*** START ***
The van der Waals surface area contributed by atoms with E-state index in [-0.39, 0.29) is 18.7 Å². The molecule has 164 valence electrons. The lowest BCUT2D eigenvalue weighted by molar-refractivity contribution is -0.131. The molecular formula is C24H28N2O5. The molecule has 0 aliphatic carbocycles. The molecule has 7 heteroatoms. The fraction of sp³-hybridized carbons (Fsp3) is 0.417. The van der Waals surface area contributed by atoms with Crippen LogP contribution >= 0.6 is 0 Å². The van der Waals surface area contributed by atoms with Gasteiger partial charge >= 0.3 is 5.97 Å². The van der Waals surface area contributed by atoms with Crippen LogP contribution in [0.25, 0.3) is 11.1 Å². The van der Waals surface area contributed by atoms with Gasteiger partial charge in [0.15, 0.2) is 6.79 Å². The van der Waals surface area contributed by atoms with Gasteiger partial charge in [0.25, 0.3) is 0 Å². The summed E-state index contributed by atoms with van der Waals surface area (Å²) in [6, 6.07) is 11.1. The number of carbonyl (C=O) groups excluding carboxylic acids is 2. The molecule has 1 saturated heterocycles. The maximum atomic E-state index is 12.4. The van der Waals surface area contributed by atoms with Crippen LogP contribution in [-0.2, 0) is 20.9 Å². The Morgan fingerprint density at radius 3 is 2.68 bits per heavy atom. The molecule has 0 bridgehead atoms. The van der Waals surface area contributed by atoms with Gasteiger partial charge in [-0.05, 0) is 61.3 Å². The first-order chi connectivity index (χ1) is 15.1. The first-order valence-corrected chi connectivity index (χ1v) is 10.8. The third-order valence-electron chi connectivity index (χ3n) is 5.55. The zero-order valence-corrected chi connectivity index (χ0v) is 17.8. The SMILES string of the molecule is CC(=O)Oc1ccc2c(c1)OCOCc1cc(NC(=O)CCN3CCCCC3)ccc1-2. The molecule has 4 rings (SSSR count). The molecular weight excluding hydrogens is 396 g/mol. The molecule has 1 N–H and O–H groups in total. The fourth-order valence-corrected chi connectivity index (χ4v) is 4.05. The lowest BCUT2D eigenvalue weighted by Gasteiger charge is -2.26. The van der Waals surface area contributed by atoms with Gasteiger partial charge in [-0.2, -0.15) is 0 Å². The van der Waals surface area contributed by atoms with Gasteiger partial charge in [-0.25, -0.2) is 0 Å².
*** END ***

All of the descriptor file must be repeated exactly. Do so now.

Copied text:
The van der Waals surface area contributed by atoms with E-state index in [-0.39, 0.29) is 18.7 Å². The molecule has 164 valence electrons. The lowest BCUT2D eigenvalue weighted by molar-refractivity contribution is -0.131. The molecular formula is C24H28N2O5. The molecule has 0 aliphatic carbocycles. The molecule has 7 heteroatoms. The fraction of sp³-hybridized carbons (Fsp3) is 0.417. The van der Waals surface area contributed by atoms with Crippen LogP contribution >= 0.6 is 0 Å². The van der Waals surface area contributed by atoms with Gasteiger partial charge >= 0.3 is 5.97 Å². The van der Waals surface area contributed by atoms with Crippen LogP contribution in [0.25, 0.3) is 11.1 Å². The van der Waals surface area contributed by atoms with Gasteiger partial charge in [0.15, 0.2) is 6.79 Å². The van der Waals surface area contributed by atoms with Gasteiger partial charge in [0.25, 0.3) is 0 Å². The summed E-state index contributed by atoms with van der Waals surface area (Å²) in [6, 6.07) is 11.1. The number of carbonyl (C=O) groups excluding carboxylic acids is 2. The molecule has 1 saturated heterocycles. The maximum atomic E-state index is 12.4. The van der Waals surface area contributed by atoms with Crippen LogP contribution in [-0.2, 0) is 20.9 Å². The Morgan fingerprint density at radius 3 is 2.68 bits per heavy atom. The molecule has 0 bridgehead atoms. The van der Waals surface area contributed by atoms with Gasteiger partial charge in [-0.05, 0) is 61.3 Å². The first-order chi connectivity index (χ1) is 15.1. The first-order valence-corrected chi connectivity index (χ1v) is 10.8. The third-order valence-electron chi connectivity index (χ3n) is 5.55. The zero-order valence-corrected chi connectivity index (χ0v) is 17.8. The SMILES string of the molecule is CC(=O)Oc1ccc2c(c1)OCOCc1cc(NC(=O)CCN3CCCCC3)ccc1-2. The molecule has 4 rings (SSSR count). The molecular weight excluding hydrogens is 396 g/mol. The molecule has 1 N–H and O–H groups in total. The fourth-order valence-corrected chi connectivity index (χ4v) is 4.05. The lowest BCUT2D eigenvalue weighted by Gasteiger charge is -2.26. The van der Waals surface area contributed by atoms with Gasteiger partial charge in [-0.2, -0.15) is 0 Å². The van der Waals surface area contributed by atoms with Gasteiger partial charge in [-0.25, -0.2) is 0 Å².